By Lynette Norris
Greene Publishing, Inc.
Oliver Bradley took first place in the Kiwanis Club’s recent citrus-selling fundraiser, selling over $2300 worth of fruit. Roy Ellis took second place with $1275 in sales and George Willis came in third with $1060.
For the Club’s Aug. 11 presentation, Claire Mitchell, of Green Industries in Monticello, spoke on another agricultural topic – sustainable farming and the importance of eating locally grown food.
To illustrate what happens when people buy highly processed foods like soda, Mitchell called on people one by one to come up front and play different parts of the “chain” between the farmer (Doug Freer) who grows the corn, and the customer (Willie Gamalero) who buys the highly processed, sugary soda. Once the farmer’s corn is harvested, it needs a warehouse (Jerome Wyche) and a truck to get it there; after the warehouse, it needs a factory (Kimberly Halfhill) to turn it into high fructose corn syrup, and another truck to get it there; after the factory, it needs a wholesaler (Lucille Day) and another truck; after the wholesaler, a distributor (Jo Willis) and yet another truck; finally, the product (soda) needs to be trucked to a retailer (Tara Orlowski) who sells it to Gamalero, the customer, for a sheet of green paper.
The green paper was then passed back along the chain and each person tore off what they thought their services were worth, until a very small portion reached Freer. After Mitchell tore off even more for taxes, fuel, labor, fertilizer and other expenses, Farmer Freer was left with a bit of green not much bigger than a kernel of his corn.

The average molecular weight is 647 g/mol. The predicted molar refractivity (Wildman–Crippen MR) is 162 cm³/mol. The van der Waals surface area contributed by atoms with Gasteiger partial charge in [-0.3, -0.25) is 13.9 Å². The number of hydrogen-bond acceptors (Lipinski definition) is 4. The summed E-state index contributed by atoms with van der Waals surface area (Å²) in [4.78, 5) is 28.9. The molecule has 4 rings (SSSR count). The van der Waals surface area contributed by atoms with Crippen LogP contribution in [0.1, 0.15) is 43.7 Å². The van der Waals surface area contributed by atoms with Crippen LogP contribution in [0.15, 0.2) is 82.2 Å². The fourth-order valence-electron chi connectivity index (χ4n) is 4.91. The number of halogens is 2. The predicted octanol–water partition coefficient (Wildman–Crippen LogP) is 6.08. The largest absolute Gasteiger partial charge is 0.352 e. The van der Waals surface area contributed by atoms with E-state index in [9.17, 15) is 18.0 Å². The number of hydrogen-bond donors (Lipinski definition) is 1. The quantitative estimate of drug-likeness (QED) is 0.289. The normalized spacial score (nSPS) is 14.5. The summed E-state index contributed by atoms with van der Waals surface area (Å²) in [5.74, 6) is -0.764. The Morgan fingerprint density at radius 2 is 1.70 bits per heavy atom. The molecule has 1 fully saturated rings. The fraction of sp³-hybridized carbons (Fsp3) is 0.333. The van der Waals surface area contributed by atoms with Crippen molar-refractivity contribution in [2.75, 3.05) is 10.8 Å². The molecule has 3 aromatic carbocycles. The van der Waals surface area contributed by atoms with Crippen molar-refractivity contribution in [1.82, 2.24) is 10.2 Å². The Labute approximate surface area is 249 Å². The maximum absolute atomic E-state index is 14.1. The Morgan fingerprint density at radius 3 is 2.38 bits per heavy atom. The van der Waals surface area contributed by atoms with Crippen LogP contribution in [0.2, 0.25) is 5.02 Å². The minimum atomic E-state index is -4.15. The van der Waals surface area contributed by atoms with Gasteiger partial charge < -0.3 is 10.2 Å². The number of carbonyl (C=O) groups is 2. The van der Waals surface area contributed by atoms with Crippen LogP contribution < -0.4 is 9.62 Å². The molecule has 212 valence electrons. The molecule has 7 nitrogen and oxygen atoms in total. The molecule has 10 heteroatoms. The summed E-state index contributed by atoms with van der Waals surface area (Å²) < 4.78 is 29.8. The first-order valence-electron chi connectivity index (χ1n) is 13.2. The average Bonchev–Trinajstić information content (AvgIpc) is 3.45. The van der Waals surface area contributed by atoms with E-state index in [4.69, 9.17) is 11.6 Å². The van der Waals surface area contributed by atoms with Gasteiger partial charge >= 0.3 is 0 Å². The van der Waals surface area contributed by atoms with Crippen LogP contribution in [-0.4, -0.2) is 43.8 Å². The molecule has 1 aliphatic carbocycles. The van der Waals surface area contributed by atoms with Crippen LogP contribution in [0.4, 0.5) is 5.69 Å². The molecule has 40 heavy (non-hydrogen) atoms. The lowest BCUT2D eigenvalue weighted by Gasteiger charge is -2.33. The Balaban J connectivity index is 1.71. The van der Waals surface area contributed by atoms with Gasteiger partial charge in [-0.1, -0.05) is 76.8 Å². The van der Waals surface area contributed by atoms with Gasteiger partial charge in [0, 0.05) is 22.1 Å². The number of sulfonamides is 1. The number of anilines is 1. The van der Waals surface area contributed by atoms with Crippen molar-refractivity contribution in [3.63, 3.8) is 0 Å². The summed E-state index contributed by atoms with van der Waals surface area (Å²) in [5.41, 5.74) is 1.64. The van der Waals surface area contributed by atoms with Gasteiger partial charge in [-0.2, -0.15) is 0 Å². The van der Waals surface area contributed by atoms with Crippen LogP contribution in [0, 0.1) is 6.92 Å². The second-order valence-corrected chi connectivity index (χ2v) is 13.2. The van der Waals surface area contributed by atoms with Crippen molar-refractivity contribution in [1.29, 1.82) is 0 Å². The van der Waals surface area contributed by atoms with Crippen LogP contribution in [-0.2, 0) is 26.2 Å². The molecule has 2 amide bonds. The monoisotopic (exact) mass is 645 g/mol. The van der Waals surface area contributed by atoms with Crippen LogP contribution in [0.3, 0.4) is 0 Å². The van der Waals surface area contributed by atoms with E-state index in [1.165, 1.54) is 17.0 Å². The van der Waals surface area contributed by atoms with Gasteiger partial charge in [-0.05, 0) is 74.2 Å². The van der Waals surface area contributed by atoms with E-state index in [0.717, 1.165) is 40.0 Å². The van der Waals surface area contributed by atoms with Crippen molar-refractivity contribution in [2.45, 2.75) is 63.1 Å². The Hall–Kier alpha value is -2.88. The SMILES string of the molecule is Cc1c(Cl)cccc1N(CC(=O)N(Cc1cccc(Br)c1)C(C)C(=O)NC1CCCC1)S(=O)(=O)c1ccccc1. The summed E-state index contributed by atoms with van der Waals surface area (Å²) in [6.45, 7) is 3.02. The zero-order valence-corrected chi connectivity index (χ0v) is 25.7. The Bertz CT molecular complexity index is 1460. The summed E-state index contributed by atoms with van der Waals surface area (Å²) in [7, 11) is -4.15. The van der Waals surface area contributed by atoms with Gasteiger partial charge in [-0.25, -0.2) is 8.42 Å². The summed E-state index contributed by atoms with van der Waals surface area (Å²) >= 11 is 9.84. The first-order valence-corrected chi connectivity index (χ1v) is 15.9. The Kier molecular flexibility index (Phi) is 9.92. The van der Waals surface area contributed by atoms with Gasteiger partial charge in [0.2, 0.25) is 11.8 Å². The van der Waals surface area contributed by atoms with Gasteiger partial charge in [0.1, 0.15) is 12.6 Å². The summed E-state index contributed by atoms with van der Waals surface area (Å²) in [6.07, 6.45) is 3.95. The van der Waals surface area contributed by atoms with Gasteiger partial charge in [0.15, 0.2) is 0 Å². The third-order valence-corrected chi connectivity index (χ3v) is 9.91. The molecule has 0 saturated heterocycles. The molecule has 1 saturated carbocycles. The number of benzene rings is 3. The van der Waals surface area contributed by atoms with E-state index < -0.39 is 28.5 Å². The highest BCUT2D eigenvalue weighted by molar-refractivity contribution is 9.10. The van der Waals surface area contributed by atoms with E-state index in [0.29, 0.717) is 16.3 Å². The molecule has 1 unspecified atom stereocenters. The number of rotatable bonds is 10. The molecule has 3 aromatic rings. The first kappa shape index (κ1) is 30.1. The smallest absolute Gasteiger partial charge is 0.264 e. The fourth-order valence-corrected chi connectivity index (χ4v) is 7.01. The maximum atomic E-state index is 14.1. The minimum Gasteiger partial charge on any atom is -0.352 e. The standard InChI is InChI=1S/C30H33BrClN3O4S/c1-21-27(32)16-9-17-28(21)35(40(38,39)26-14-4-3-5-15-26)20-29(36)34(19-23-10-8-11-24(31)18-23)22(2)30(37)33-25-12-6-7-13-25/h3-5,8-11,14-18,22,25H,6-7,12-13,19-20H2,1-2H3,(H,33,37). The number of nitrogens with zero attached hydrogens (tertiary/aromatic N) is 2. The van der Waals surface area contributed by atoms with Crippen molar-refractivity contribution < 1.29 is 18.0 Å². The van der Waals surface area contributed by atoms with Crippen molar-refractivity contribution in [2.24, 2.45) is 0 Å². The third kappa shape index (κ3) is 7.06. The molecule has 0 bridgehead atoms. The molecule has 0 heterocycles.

Mitchell then demonstrated the alternative, buying and eating locally grown produce. The middle links – warehouse (Wyche), factory (Halfhill), wholesaler (Day), distributor (Willis) and retailer (Orlowski) – were taken out of the chain to create a more direct line between the farmer and the customer, reducing the amount of fossil fuel required to transport a processed product all over the country, and putting more profit in the farmer’s hand.
It is also healthier to eat locally, said Mitchell, because even if produce isn’t turned into processed food, the more time that passes after it is harvested, the more nutrients it loses.
Direct-buy farmer’s markets are the most well known sources of fresh produce, but some areas are also taking advantage of online buying and selling. Local farmers upload what they have to offer, and customers order produce online. The farmer receives a “pick ticket” and knows exactly how much to pick to fill the orders. Less harvest goes to waste, and the farmer does not spend hours at a market hoping to sell what he has brought; instead, he drops the orders off at a pick-up center, where customers can come get their purchases.
Mitchell, a native of Tallahassee and a graduate of the University of Florida, came to Green Industries in February of 2011, and said she was “happy to be able to build a career around all these things I care about.”
She will also be conducting a series of workshops for people interested in various sustainable gardening topics, out at Green Industries on Highway 90 in Monticello, three miles west of the Courthouse.
The workshops are $25, require pre-registration, and run every third Saturday of the month from 9 a.m. to noon. The next one is August 20, and deals with cool weather crop planting. For more information or to register, call 850-973-1702 or visit the website at www.nfcc.edu/green-industries.